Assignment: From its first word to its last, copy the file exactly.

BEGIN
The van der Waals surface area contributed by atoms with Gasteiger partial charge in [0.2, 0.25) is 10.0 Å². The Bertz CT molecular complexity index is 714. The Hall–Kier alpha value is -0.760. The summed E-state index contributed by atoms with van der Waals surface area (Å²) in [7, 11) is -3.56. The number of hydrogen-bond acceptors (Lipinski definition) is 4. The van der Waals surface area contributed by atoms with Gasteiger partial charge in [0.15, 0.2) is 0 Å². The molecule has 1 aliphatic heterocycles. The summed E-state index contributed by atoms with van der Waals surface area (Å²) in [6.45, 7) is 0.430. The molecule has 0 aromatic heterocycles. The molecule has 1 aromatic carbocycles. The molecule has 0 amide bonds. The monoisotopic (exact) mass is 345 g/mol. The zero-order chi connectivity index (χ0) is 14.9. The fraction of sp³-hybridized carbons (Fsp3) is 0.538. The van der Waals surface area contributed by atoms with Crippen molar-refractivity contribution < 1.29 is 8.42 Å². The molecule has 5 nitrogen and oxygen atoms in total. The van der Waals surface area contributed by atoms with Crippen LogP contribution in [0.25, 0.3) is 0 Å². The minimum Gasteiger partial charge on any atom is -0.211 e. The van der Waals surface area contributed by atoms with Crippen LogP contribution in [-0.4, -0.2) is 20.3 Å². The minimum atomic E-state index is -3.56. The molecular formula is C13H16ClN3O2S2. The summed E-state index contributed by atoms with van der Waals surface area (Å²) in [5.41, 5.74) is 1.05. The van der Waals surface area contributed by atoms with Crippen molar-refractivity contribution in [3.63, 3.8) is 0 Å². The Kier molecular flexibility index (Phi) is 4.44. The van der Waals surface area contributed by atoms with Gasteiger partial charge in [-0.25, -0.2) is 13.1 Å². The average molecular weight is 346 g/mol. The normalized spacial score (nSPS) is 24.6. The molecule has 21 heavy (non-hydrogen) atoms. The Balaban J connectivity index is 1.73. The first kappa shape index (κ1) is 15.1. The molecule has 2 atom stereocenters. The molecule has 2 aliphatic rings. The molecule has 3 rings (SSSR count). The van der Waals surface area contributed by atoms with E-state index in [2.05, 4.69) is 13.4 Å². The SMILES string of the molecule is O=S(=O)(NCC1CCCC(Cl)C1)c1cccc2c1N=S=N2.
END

The van der Waals surface area contributed by atoms with Gasteiger partial charge in [0.2, 0.25) is 10.0 Å². The Bertz CT molecular complexity index is 714. The Hall–Kier alpha value is -0.760. The summed E-state index contributed by atoms with van der Waals surface area (Å²) in [7, 11) is -3.56. The number of hydrogen-bond acceptors (Lipinski definition) is 4. The van der Waals surface area contributed by atoms with Gasteiger partial charge in [0.15, 0.2) is 0 Å². The molecule has 1 aliphatic heterocycles. The summed E-state index contributed by atoms with van der Waals surface area (Å²) in [6.45, 7) is 0.430. The molecule has 0 aromatic heterocycles. The molecule has 1 aromatic carbocycles. The molecule has 0 amide bonds. The monoisotopic (exact) mass is 345 g/mol. The zero-order chi connectivity index (χ0) is 14.9. The fraction of sp³-hybridized carbons (Fsp3) is 0.538. The van der Waals surface area contributed by atoms with Crippen molar-refractivity contribution < 1.29 is 8.42 Å². The molecule has 5 nitrogen and oxygen atoms in total. The van der Waals surface area contributed by atoms with Crippen LogP contribution in [0.25, 0.3) is 0 Å². The minimum Gasteiger partial charge on any atom is -0.211 e. The van der Waals surface area contributed by atoms with Crippen LogP contribution in [-0.4, -0.2) is 20.3 Å². The minimum atomic E-state index is -3.56. The molecular formula is C13H16ClN3O2S2. The summed E-state index contributed by atoms with van der Waals surface area (Å²) in [5.41, 5.74) is 1.05. The van der Waals surface area contributed by atoms with Crippen molar-refractivity contribution in [3.63, 3.8) is 0 Å². The Kier molecular flexibility index (Phi) is 4.44. The van der Waals surface area contributed by atoms with Gasteiger partial charge in [-0.25, -0.2) is 13.1 Å². The average molecular weight is 346 g/mol. The normalized spacial score (nSPS) is 24.6. The molecule has 21 heavy (non-hydrogen) atoms. The Balaban J connectivity index is 1.73. The first kappa shape index (κ1) is 15.1. The molecule has 2 atom stereocenters. The molecule has 2 aliphatic rings. The molecule has 3 rings (SSSR count). The van der Waals surface area contributed by atoms with E-state index in [2.05, 4.69) is 13.4 Å². The SMILES string of the molecule is O=S(=O)(NCC1CCCC(Cl)C1)c1cccc2c1N=S=N2.